• Displaying feelings in an excessive or overly dramatic way

  • Pertaining to actors, drama, or theater


As bothersome as they can be at times, emotions are what make our interactions with other people interesting. That is why it’s crucial not only to observe others’ feelings carefully for social cues, but to exhibit our own in a clear, but not overbearing, way. Even here we have to be careful: behaving in a histrionic manner is just as irritating and unhelpful in interpersonal interactions as being so placid as to show no sentiment whatsoever. Who knew the way we navigate social settings every day was so complicated?

Histrionic characterizes the way one expresses their emotions as melodramatic or somehow exaggerated. Although human feelings are a highly subjective matter, whenever those which one displays can be considered excessive or showy for the present scenario, they are histrionic. The word histrionic can be applied with equal facility to both actions and people. For example, you could characterize someone’s outburst in response to a mildly offensive remark as histrionic, but you could also describe the offended party as histrionic, or say that they are being histrionic. When utilized in the context of interpersonal communication, especially in one’s reaction to a striking observation or event, histrionic often implies that one’s response is not simply emotionally charged but irritated, disapproving, and even irate. For instance, if a film studio received histrionic criticism from their fans for a new movie they announced, it would indicate that the fans were aggressively and outspokenly critical.

Histrionic can also be employed to signify that something is related to theater or acting. In this sense, a rehearsal for a play could be termed a histrionic exercise, or an actor could be referred to (perhaps a bit pretentiously) as a histrionic artist. Finally, histrionic can be employed in a medical context, specifically in regard to Histrionic Personality Disorder. Patients suffering from this condition are psychologically characterized as routinely striving to garner approval and attention from those around them by engaging in brazen, theatrical, or risky behavior. Thus, if an individual made a habit of flitting between short-lived, disastrously concluded romantic relationships, it is possible they might be suffering from Histrionic Personality Disorder. Whether in this sense or the primary sense, when something or someone is histrionic, the drama is running high!

Example: He made excuses for his tardiness by way of a histrionic recounting of every minute obstacle that waylaid him on his way to work.

Example: Long before winning his first academy award, many regarded Leonardo DiCaprio as a histrionic master.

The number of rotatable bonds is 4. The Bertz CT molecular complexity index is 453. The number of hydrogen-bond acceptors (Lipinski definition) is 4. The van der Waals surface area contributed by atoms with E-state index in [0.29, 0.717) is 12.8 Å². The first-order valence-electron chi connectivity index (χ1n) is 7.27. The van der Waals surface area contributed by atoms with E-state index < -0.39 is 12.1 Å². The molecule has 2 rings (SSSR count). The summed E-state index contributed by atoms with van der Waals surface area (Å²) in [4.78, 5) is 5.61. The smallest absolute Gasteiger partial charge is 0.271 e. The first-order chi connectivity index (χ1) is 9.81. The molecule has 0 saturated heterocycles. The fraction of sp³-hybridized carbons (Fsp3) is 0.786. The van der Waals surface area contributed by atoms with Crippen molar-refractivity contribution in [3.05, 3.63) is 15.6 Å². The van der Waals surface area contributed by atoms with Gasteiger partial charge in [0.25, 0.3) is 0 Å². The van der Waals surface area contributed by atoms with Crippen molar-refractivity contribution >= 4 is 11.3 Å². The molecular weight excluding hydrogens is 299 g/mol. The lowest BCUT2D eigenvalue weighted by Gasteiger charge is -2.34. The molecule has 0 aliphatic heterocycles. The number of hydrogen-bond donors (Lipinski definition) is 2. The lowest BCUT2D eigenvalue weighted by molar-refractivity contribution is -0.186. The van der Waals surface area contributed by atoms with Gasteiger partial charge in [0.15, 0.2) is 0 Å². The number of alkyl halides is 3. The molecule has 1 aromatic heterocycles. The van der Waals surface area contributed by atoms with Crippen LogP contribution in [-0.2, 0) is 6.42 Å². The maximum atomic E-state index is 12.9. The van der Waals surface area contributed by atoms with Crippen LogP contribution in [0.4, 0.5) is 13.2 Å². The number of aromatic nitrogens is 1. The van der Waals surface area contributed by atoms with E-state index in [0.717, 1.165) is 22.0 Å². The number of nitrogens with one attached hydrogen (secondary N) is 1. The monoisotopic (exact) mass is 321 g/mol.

The root of the word histrionic comes from the Latin word histrio, meaning “actor.” This was adapted into the Late Latin word histrionicus before entering French as histrionique, meaning “concerning actors.” The word finally emerged in English in its present form in the mid-17th century, and meant “overly dramatic” or (though no longer used in that sense) “hypocritical.”

Derivative Words

Histrionically: The adverb form of histrionic characterizes an action as being carried out in a showy or overly affected fashion.

Example: He histrionically made the winning move, exclaiming “checkmate” in a self-congratulatory way.

Histrionics: This noun, always employed in its plural form, encapsulates a behavior, or set of behaviors, which is melodramatic or sensational in some way.

Example: Her teacher was not moved by her histrionics, insisting that she turn in her essay on time rather than granting her an extension.

Histrionicism: Histrionicism describes a body of practice or tradition in the art of theater. Note that, though also a noun, this differs from histrionics, which denotes the theatrical displays themselves.

Example: Theater is an ever-changing artform, as the histrionicism of even a decade or two ago seems comically outdated.

In Literature

From Jonathan Kellerman's Motive: An Alex Delaware Novel:

Psychopaths, skillful as they are at manipulating others, have trouble with emotional regulation and generally screw up at either extreme: theatrical histrionics or cold stoicism.

Kellerman notes here that, while some psychopaths delight in playing with the emotions of others, they are not very good at feigning emotion themselves, erring on the side of being too aloof or being overly affected, or histrionic.


  • An overly dramatic telling of history would be histrionic!

  • Theatrical declamations intended as iconic, may be received as merely histrionic.


Emotion, Drama, Melodrama, Theater, Acting

Bring out the linguist in you! What is your own interpretation of histrionic. Did you use histrionic in a game? Provide an example sentence or a literary quote.